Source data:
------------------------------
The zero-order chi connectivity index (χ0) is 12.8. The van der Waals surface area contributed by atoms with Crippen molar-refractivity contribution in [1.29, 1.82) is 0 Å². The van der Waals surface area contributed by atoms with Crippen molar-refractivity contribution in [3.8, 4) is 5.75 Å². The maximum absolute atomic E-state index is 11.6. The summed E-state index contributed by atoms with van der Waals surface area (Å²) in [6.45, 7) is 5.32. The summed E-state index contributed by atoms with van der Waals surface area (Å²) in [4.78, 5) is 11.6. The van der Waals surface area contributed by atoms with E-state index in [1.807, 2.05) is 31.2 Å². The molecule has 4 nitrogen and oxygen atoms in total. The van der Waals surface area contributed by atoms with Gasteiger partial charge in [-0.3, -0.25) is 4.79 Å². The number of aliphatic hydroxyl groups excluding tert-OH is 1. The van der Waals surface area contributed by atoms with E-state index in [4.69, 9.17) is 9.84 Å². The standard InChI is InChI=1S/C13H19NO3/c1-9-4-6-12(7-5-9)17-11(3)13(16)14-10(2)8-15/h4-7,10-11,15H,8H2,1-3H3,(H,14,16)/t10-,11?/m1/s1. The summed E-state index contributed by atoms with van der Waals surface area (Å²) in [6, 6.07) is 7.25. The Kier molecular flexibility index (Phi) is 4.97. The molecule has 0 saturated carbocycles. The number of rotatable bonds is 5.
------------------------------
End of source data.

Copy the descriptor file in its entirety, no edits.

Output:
The zero-order chi connectivity index (χ0) is 12.8. The van der Waals surface area contributed by atoms with Crippen molar-refractivity contribution in [1.29, 1.82) is 0 Å². The van der Waals surface area contributed by atoms with Crippen molar-refractivity contribution in [3.8, 4) is 5.75 Å². The maximum absolute atomic E-state index is 11.6. The summed E-state index contributed by atoms with van der Waals surface area (Å²) in [6.45, 7) is 5.32. The summed E-state index contributed by atoms with van der Waals surface area (Å²) in [4.78, 5) is 11.6. The van der Waals surface area contributed by atoms with E-state index in [1.807, 2.05) is 31.2 Å². The molecule has 4 nitrogen and oxygen atoms in total. The van der Waals surface area contributed by atoms with Gasteiger partial charge in [-0.3, -0.25) is 4.79 Å². The number of aliphatic hydroxyl groups excluding tert-OH is 1. The van der Waals surface area contributed by atoms with E-state index in [4.69, 9.17) is 9.84 Å². The standard InChI is InChI=1S/C13H19NO3/c1-9-4-6-12(7-5-9)17-11(3)13(16)14-10(2)8-15/h4-7,10-11,15H,8H2,1-3H3,(H,14,16)/t10-,11?/m1/s1. The summed E-state index contributed by atoms with van der Waals surface area (Å²) in [6, 6.07) is 7.25. The Kier molecular flexibility index (Phi) is 4.97. The molecule has 0 saturated carbocycles. The number of rotatable bonds is 5.